The Cobb County School District is home to over 112,000 students. Those 112,000 students represent families scattered all over the county, meaning that our district serves hundreds of thousands of Cobb residents. Each and every person, in each and every family, expect our schools to be safe places where their student can learn, mature, and succeed. These people count on the Cobb County School District to do its very best to protect, educate, and nurture their loved ones.
It’s a job that every employee in the district takes seriously.
Every teacher, administrator, and support staff member knows their role in making our schools as safe and productive as they can be, and each one of them takes that responsibility to heart.
Recently, it’s come to our attention that some in our community are concerned about the district’s handling of certain discipline issues. Thankfully, the data shows the safety, social, and emotional supports put in place by the District over the last three years are generally working and working well. The data supports our commitment to keeping all of our students safe while fostering an environment in our schools that is most conducive for success.
Over the past three school years (from 2016 -2018), we have seen an overall reduction in the number of fights and bullying incidents. Fighting has decreased by 12% and incidents of bullying have dropped by 21% over the same period of time.
At the same time, the district has also seen an overall decrease of 17% in the number of days students have missed instructional time due to discipline issues.
How has this happened?
There are a number of factors at play: the district’s Prevention/Intervention Department has been a valuable source to our local schools by providing leadership on bullying prevention strategies, promoting student leadership, and educating on restorative practices. The Student Assistance Programs office and the Student Support Department have both proven to be meaningful to our success. They’ve expanded our Positive Behavioral Interventions and Supports (PBIS) program, and have worked with our district and local school staff on new approaches for reducing the number of instructional days students miss due to discipline.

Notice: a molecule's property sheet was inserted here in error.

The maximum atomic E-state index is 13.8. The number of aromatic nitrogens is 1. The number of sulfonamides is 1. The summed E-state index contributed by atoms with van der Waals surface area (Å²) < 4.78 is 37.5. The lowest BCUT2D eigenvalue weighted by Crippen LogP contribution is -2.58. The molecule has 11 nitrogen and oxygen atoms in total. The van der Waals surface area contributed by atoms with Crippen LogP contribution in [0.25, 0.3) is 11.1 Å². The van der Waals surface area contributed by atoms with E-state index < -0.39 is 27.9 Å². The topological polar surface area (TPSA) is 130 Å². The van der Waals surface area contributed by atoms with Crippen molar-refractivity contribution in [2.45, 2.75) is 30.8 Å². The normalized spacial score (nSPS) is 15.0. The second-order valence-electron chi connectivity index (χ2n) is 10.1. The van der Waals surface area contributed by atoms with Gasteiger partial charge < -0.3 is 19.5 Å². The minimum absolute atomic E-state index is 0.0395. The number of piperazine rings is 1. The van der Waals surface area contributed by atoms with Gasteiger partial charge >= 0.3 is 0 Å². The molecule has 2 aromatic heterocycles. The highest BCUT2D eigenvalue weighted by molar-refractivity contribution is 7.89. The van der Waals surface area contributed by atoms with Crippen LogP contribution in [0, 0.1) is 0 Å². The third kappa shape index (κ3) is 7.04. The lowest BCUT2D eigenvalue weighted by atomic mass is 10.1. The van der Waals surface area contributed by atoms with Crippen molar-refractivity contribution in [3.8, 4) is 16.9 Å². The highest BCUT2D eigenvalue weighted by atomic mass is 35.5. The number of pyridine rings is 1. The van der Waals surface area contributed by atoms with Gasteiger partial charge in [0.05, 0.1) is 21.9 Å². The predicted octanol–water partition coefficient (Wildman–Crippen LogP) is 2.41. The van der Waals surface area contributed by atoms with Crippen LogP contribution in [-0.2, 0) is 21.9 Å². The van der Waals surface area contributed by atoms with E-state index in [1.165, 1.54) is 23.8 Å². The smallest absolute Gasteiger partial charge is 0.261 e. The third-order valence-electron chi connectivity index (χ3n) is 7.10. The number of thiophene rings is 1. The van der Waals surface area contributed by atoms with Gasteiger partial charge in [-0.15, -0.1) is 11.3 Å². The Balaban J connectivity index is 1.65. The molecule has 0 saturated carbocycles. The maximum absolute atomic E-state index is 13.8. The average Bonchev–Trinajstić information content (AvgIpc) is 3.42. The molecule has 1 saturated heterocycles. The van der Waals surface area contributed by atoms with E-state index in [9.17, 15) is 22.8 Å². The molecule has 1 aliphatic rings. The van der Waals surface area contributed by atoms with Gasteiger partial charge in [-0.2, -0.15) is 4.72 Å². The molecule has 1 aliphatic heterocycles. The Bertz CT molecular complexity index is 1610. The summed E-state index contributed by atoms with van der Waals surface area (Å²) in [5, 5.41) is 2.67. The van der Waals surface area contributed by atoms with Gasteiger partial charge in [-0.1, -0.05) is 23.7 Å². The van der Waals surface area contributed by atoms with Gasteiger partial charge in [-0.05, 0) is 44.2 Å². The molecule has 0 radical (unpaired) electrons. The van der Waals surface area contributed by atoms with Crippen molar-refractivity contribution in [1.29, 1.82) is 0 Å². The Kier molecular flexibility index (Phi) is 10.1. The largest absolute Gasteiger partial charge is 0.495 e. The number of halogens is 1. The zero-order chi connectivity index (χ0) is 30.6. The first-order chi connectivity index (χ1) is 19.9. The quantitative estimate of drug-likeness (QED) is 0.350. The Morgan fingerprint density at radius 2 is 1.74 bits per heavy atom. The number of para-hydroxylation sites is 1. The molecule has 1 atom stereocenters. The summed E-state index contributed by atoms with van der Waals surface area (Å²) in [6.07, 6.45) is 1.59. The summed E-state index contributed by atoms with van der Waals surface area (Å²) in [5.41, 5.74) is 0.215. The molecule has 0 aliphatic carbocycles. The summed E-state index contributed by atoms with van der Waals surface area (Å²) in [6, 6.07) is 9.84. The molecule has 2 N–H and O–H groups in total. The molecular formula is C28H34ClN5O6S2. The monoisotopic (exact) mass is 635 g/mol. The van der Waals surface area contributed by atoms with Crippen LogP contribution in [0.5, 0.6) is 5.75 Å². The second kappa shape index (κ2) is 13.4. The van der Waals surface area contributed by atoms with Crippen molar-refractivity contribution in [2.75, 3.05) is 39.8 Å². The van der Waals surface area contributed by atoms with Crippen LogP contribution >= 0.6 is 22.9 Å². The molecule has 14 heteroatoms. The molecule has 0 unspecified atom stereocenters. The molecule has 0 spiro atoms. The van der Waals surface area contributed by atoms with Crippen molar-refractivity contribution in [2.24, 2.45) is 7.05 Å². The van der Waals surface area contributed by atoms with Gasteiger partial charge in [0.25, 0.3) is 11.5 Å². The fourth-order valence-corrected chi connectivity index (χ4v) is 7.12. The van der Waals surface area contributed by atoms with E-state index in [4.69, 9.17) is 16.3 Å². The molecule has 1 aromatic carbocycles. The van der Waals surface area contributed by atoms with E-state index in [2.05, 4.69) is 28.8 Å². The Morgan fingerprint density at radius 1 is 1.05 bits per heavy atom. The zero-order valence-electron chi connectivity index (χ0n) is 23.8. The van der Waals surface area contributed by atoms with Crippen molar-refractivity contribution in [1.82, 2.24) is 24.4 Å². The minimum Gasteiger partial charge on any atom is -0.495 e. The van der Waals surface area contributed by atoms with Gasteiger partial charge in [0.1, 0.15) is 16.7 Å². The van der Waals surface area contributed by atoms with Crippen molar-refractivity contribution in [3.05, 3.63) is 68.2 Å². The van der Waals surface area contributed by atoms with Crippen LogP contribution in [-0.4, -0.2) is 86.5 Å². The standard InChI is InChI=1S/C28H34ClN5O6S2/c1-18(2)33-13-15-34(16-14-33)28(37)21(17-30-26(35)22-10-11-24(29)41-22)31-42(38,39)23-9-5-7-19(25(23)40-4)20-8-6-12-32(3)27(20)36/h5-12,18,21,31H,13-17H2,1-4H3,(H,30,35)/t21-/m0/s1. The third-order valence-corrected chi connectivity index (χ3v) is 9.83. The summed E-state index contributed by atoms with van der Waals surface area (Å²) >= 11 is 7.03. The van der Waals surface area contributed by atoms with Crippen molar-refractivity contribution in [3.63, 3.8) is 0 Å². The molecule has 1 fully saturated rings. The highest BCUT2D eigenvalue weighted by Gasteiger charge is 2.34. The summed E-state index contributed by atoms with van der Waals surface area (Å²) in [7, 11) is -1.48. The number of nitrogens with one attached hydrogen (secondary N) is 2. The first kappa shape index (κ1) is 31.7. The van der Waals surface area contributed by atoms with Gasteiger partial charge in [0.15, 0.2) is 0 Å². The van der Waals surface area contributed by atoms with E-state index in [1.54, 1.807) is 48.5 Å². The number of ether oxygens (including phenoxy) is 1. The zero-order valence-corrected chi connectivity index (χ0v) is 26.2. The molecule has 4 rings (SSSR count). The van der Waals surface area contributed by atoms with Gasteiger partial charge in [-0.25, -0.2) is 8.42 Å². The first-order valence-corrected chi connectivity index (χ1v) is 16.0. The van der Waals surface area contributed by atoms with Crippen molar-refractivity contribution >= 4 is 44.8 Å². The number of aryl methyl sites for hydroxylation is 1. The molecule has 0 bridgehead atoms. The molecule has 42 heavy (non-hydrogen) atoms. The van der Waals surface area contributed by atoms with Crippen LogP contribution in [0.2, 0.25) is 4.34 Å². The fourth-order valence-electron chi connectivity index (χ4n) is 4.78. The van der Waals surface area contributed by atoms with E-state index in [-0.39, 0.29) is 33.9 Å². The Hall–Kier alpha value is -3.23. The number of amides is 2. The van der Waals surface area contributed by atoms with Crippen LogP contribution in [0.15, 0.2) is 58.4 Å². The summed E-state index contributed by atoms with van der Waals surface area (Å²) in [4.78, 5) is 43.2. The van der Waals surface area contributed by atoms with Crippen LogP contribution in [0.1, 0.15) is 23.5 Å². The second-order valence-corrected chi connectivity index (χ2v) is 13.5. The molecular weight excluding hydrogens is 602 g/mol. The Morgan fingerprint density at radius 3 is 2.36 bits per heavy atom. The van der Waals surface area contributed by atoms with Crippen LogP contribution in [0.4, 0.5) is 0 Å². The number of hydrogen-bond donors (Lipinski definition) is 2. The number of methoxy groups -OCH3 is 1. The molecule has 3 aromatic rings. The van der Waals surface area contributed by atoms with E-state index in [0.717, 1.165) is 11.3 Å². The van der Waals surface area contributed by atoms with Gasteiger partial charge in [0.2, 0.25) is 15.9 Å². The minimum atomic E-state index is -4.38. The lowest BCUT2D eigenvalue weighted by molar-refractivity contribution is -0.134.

Interestingly enough, while the District’s progress is impressive, it is not an aberration, at least not on the national level.
The latest iteration of the school crime and safety report, which is released annually by the National Center for Education Statistics and the Bureau of Justice Statistics, has more good news for parents.
On fights in schools, we’ve seen a 50% drop across the nation over the last 25 years:
“Fewer high school students were reportedly in physical fights, both on and off campus. In 1993, 16 percent of students reported being in a physical fight over the course of a year. By 2015, that percentage dropped to 8 percent.”
When it comes to bullying our county has seen a 25% decrease over the last decade:
“In 2005, 28 percent of students reported being bullied at school. By 2015, that percentage decreased to 21 percent.”
It’s not just incidences of fighting and bullying that are on the decline nationally. Crime and violence in America’s schools and among our young people have been decreasing rapidly over the last few decades. Our students are safer today than they have been at any time in the last 50 years.
Here in the Cobb County School District, we are hard at work to ensure that we do our part to help this trend. As such, we are always looking to improve and are excited to announce that our newest tool in the work to ensure school safety will be operational before the end of the month. On January 15th, our new SafeSchools Alert “tip line” will be available to students and parents, giving our community another method to report their concerns to district leaders and safety staff.
Our schools are safe, our students feel secure, and everyone is given the best opportunity to succeed.